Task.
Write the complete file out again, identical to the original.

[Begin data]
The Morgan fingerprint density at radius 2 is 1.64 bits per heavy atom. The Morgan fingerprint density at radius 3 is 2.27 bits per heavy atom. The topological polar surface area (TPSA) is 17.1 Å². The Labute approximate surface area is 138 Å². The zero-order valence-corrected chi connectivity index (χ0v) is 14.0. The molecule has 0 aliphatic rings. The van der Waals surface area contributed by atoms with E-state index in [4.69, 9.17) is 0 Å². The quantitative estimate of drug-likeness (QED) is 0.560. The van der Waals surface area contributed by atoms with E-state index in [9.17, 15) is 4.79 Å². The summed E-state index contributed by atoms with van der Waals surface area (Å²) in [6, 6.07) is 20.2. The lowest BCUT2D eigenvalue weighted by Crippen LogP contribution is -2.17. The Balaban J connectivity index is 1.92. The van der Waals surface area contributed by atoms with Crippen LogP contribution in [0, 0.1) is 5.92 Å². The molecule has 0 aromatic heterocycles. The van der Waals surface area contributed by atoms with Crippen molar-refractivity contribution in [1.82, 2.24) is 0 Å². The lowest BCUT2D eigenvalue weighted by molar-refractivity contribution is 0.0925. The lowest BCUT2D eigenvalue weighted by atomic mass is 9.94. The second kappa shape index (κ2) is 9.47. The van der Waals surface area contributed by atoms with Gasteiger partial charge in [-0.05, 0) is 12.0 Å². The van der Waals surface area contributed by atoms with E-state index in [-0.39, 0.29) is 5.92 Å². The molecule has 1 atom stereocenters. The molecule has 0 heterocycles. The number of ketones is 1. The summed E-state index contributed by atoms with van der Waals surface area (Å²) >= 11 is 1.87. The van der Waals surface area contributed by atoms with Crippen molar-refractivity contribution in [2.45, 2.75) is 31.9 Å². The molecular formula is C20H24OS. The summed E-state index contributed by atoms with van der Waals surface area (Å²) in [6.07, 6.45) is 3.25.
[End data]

The Morgan fingerprint density at radius 2 is 1.64 bits per heavy atom. The Morgan fingerprint density at radius 3 is 2.27 bits per heavy atom. The topological polar surface area (TPSA) is 17.1 Å². The Labute approximate surface area is 138 Å². The zero-order valence-corrected chi connectivity index (χ0v) is 14.0. The molecule has 0 aliphatic rings. The van der Waals surface area contributed by atoms with E-state index in [4.69, 9.17) is 0 Å². The quantitative estimate of drug-likeness (QED) is 0.560. The van der Waals surface area contributed by atoms with E-state index in [9.17, 15) is 4.79 Å². The summed E-state index contributed by atoms with van der Waals surface area (Å²) in [6, 6.07) is 20.2. The lowest BCUT2D eigenvalue weighted by Crippen LogP contribution is -2.17. The Balaban J connectivity index is 1.92. The van der Waals surface area contributed by atoms with Crippen LogP contribution in [0, 0.1) is 5.92 Å². The molecule has 0 aromatic heterocycles. The van der Waals surface area contributed by atoms with Crippen molar-refractivity contribution in [1.82, 2.24) is 0 Å². The lowest BCUT2D eigenvalue weighted by molar-refractivity contribution is 0.0925. The lowest BCUT2D eigenvalue weighted by atomic mass is 9.94. The second kappa shape index (κ2) is 9.47. The van der Waals surface area contributed by atoms with Gasteiger partial charge in [-0.05, 0) is 12.0 Å². The van der Waals surface area contributed by atoms with E-state index in [-0.39, 0.29) is 5.92 Å². The molecule has 1 atom stereocenters. The molecule has 0 heterocycles. The number of ketones is 1. The summed E-state index contributed by atoms with van der Waals surface area (Å²) >= 11 is 1.87. The van der Waals surface area contributed by atoms with Crippen molar-refractivity contribution in [2.45, 2.75) is 31.9 Å². The molecular formula is C20H24OS. The summed E-state index contributed by atoms with van der Waals surface area (Å²) in [6.07, 6.45) is 3.25.